So on one hand, the title at least acknowledges that it's a reality (which I believe too) and on the other hand, it asks for solutions. I'm really curious as whether practical solutions are ever going to be suggested in this thread, or anywhere.

Here's my current take on this: yes the temperatures are rising and it's very likely due to human activities. Can we do anything about it? Unless we take drastic measures, no, there is also a consensus that it's already too late.

Will the effects be as bad as the scientists like to predict? I don't think so, I think they're overplaying their hands here and it's going to be fun to watch them dance around the fact that what they predicted didn't happen in 20-30 years. It's already the case now, many respected scientific sources said that doomsday would have already arrived in the 1980's and 1990's, and every time what they predicted doesn't happen, they just move the goalpost 20, 30, 50 years into the future thinking it's safe.

And why do they do that? Beyond the fact that climate change is a reality, that man has a big part to play in it, what the leftist and other environmentalist authoritarians see here is a manner to control other people, to tell them to change their behavior otherwise God is going to take their revenge on them, oh sorry it's mother nature here. What I noticed is that the climate change activists sounds like evangelists, "Judgement Day is coming", probably the same people who would laugh at the Christian right-wingers for claiming that the end is near.

This is what worries me the most here, how the anticapistalist left-wingers are using this as a tool to shame and bend people to their will, it's always the same scheme.:

- You have that position on this issue? Well your beliefs are going to bring about a fascist government!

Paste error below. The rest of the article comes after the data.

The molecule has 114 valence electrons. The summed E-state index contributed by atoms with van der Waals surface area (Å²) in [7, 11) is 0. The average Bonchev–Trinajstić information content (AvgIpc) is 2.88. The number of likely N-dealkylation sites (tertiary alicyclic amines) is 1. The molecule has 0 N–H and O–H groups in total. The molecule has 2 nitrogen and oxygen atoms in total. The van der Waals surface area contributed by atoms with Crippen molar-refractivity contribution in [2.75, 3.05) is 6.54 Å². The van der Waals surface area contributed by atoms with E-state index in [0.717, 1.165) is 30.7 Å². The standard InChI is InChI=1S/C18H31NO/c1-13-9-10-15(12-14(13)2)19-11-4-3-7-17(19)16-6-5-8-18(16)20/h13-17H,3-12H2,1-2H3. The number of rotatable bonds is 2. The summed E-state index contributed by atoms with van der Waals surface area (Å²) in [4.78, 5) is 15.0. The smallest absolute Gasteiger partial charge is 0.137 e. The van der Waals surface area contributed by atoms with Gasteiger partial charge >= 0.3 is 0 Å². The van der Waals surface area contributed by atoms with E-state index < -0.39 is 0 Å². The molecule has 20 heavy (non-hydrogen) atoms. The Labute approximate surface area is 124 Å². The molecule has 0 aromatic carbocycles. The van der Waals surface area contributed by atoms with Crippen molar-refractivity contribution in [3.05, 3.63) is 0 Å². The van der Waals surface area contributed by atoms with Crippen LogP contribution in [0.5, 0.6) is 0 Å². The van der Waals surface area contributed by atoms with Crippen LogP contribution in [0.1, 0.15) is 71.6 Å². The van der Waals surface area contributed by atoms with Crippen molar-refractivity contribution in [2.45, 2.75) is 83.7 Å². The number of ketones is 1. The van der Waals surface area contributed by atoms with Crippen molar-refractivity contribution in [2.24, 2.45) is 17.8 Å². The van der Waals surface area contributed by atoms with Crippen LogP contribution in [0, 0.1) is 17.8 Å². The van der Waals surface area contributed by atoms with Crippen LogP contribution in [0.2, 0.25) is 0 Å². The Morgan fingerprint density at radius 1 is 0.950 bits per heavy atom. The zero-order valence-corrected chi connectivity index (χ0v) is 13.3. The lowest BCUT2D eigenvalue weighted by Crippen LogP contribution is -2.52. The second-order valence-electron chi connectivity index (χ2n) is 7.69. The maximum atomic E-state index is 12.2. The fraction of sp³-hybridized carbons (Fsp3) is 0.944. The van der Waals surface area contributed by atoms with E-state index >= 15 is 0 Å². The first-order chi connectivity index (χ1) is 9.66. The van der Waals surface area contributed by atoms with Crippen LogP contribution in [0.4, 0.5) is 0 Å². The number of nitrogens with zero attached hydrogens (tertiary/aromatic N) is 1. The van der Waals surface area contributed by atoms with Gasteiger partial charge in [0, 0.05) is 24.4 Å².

- You're not alarmed about climate change and don't want to spend 100 billion dollars on it? Well you're going to destroy the planet!

I mean can't they slow down for a second? To me it's obvious that they get high on all this global warming drama, on the feeling that they must be right, that at least they care. I'm sorry my resentful authoritarian friends, I'll still be taking two planes to go to Australia next month, and I'm still going to use a car every now and then, and I'll be having as many children as I want. And most importantly, I'll keep my faith in humanity and the future, you're not taking that away from me.

For God's sake, we've been ecologically-minded for how many years now? 50 years at most?! We're doing what we can, most of us, most businesses and most politicians are doing what they can. You're not going to solve this by scaring us into adopting drastic changes and reducing our quality of life just in case, just because "oh you'll see, in 50 years!", that's not good enough to convince me, sorry.

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Re: Climate change and what we should do about it

Post by Afro_Vacancy » 10 months ago

@Admin , thank you for keeping the forum's threads on-topic.

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Re: Climate change and what we should do about it

Post by Admin » 8 months ago

Huge "Claim the Climate" march in Brussels this Sunday:

http://www.brusselstimes.com/brussels/1 ... on-climate